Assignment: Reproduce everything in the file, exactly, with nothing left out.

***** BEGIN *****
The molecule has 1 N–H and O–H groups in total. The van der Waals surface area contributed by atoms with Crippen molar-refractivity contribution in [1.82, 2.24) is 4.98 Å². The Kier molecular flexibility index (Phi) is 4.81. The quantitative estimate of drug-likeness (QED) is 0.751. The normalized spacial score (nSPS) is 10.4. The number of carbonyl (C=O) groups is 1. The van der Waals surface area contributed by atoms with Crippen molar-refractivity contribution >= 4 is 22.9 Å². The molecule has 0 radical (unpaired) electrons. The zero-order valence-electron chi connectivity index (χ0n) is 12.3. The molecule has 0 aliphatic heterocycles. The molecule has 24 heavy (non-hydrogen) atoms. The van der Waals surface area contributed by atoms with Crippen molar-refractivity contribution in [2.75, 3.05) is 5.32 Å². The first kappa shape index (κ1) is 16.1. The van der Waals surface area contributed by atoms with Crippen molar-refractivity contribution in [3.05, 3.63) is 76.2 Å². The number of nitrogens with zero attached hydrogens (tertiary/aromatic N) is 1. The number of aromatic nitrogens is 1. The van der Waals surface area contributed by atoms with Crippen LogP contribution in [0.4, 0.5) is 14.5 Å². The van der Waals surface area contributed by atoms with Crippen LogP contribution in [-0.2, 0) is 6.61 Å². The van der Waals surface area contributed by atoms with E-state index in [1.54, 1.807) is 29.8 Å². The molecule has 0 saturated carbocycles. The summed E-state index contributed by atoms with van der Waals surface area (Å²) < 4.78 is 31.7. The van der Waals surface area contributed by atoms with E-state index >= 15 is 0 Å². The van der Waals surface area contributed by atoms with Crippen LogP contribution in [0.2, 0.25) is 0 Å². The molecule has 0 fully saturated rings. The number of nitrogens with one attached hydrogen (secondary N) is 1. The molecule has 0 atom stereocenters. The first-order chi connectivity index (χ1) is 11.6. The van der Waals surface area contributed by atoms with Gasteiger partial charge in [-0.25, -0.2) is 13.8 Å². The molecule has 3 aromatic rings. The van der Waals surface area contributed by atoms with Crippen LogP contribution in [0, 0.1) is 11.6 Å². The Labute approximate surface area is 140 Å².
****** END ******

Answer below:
The molecule has 1 N–H and O–H groups in total. The van der Waals surface area contributed by atoms with Crippen molar-refractivity contribution in [1.82, 2.24) is 4.98 Å². The Kier molecular flexibility index (Phi) is 4.81. The quantitative estimate of drug-likeness (QED) is 0.751. The normalized spacial score (nSPS) is 10.4. The number of carbonyl (C=O) groups is 1. The van der Waals surface area contributed by atoms with Crippen molar-refractivity contribution >= 4 is 22.9 Å². The molecule has 0 radical (unpaired) electrons. The zero-order valence-electron chi connectivity index (χ0n) is 12.3. The molecule has 0 aliphatic heterocycles. The molecule has 24 heavy (non-hydrogen) atoms. The van der Waals surface area contributed by atoms with Crippen molar-refractivity contribution in [2.75, 3.05) is 5.32 Å². The first kappa shape index (κ1) is 16.1. The van der Waals surface area contributed by atoms with Crippen molar-refractivity contribution in [3.05, 3.63) is 76.2 Å². The number of nitrogens with zero attached hydrogens (tertiary/aromatic N) is 1. The number of aromatic nitrogens is 1. The van der Waals surface area contributed by atoms with Crippen LogP contribution in [0.4, 0.5) is 14.5 Å². The van der Waals surface area contributed by atoms with Crippen LogP contribution in [-0.2, 0) is 6.61 Å². The van der Waals surface area contributed by atoms with E-state index in [1.54, 1.807) is 29.8 Å². The molecule has 0 saturated carbocycles. The summed E-state index contributed by atoms with van der Waals surface area (Å²) < 4.78 is 31.7. The van der Waals surface area contributed by atoms with E-state index >= 15 is 0 Å². The van der Waals surface area contributed by atoms with Crippen LogP contribution in [0.2, 0.25) is 0 Å². The molecule has 0 fully saturated rings. The number of nitrogens with one attached hydrogen (secondary N) is 1. The molecule has 0 atom stereocenters. The first-order chi connectivity index (χ1) is 11.6. The van der Waals surface area contributed by atoms with Gasteiger partial charge in [-0.25, -0.2) is 13.8 Å². The molecule has 3 aromatic rings. The van der Waals surface area contributed by atoms with Crippen LogP contribution in [0, 0.1) is 11.6 Å². The Labute approximate surface area is 140 Å².